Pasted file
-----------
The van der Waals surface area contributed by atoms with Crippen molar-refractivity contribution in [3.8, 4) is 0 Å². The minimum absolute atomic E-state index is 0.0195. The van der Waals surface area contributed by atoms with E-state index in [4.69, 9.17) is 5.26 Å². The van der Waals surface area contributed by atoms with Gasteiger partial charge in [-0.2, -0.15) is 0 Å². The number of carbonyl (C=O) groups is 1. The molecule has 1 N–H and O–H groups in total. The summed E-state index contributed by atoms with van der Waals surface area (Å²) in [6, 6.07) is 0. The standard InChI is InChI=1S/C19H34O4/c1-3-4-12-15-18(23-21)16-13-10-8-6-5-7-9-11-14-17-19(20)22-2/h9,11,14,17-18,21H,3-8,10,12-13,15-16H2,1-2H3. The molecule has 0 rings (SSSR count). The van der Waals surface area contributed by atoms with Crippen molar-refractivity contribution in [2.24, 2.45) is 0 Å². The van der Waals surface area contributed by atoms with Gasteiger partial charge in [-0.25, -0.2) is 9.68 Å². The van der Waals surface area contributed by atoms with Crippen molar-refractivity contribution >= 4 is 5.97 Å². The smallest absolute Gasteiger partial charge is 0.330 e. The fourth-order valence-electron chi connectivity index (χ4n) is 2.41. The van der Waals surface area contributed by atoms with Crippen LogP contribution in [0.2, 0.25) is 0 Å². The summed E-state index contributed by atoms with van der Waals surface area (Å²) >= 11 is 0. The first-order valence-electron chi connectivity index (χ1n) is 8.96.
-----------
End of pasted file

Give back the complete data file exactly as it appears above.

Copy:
The van der Waals surface area contributed by atoms with Crippen molar-refractivity contribution in [3.8, 4) is 0 Å². The minimum absolute atomic E-state index is 0.0195. The van der Waals surface area contributed by atoms with E-state index in [4.69, 9.17) is 5.26 Å². The van der Waals surface area contributed by atoms with Gasteiger partial charge in [-0.2, -0.15) is 0 Å². The number of carbonyl (C=O) groups is 1. The molecule has 1 N–H and O–H groups in total. The summed E-state index contributed by atoms with van der Waals surface area (Å²) in [6, 6.07) is 0. The standard InChI is InChI=1S/C19H34O4/c1-3-4-12-15-18(23-21)16-13-10-8-6-5-7-9-11-14-17-19(20)22-2/h9,11,14,17-18,21H,3-8,10,12-13,15-16H2,1-2H3. The molecule has 0 rings (SSSR count). The van der Waals surface area contributed by atoms with Crippen molar-refractivity contribution in [2.24, 2.45) is 0 Å². The van der Waals surface area contributed by atoms with Gasteiger partial charge in [-0.25, -0.2) is 9.68 Å². The van der Waals surface area contributed by atoms with Crippen molar-refractivity contribution >= 4 is 5.97 Å². The smallest absolute Gasteiger partial charge is 0.330 e. The fourth-order valence-electron chi connectivity index (χ4n) is 2.41. The van der Waals surface area contributed by atoms with Crippen LogP contribution in [0.2, 0.25) is 0 Å². The summed E-state index contributed by atoms with van der Waals surface area (Å²) >= 11 is 0. The first-order valence-electron chi connectivity index (χ1n) is 8.96.